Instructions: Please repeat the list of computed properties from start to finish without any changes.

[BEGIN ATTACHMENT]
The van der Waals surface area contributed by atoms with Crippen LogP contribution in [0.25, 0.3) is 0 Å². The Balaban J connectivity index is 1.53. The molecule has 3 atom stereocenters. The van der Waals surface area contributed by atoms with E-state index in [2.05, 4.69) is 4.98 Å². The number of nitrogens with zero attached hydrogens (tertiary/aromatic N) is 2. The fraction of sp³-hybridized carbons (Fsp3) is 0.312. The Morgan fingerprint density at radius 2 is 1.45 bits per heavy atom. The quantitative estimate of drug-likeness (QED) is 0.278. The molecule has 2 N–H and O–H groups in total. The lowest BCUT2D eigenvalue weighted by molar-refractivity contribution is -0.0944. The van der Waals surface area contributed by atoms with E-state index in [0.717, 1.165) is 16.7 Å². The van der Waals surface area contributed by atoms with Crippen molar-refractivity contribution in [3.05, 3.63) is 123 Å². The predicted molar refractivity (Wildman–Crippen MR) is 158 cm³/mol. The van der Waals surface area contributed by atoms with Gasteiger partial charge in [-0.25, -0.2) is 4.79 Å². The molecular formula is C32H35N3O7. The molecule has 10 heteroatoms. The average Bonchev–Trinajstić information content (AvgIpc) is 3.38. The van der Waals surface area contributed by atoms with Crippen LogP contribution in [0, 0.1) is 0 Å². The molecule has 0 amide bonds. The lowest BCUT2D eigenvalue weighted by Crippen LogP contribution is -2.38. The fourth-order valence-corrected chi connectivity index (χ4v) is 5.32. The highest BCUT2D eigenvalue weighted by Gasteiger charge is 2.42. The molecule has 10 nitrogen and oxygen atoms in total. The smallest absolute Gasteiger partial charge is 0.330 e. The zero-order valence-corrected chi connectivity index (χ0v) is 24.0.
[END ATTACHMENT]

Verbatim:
The van der Waals surface area contributed by atoms with Crippen LogP contribution in [0.25, 0.3) is 0 Å². The Balaban J connectivity index is 1.53. The molecule has 3 atom stereocenters. The van der Waals surface area contributed by atoms with E-state index in [2.05, 4.69) is 4.98 Å². The number of nitrogens with zero attached hydrogens (tertiary/aromatic N) is 2. The fraction of sp³-hybridized carbons (Fsp3) is 0.312. The Morgan fingerprint density at radius 2 is 1.45 bits per heavy atom. The quantitative estimate of drug-likeness (QED) is 0.278. The molecule has 2 N–H and O–H groups in total. The lowest BCUT2D eigenvalue weighted by molar-refractivity contribution is -0.0944. The van der Waals surface area contributed by atoms with E-state index in [0.717, 1.165) is 16.7 Å². The van der Waals surface area contributed by atoms with Crippen molar-refractivity contribution in [3.05, 3.63) is 123 Å². The predicted molar refractivity (Wildman–Crippen MR) is 158 cm³/mol. The van der Waals surface area contributed by atoms with Gasteiger partial charge in [-0.25, -0.2) is 4.79 Å². The molecular formula is C32H35N3O7. The molecule has 10 heteroatoms. The average Bonchev–Trinajstić information content (AvgIpc) is 3.38. The van der Waals surface area contributed by atoms with Crippen LogP contribution in [0, 0.1) is 0 Å². The molecule has 0 amide bonds. The lowest BCUT2D eigenvalue weighted by Crippen LogP contribution is -2.38. The fourth-order valence-corrected chi connectivity index (χ4v) is 5.32. The highest BCUT2D eigenvalue weighted by Gasteiger charge is 2.42. The molecule has 10 nitrogen and oxygen atoms in total. The smallest absolute Gasteiger partial charge is 0.330 e. The zero-order valence-corrected chi connectivity index (χ0v) is 24.0.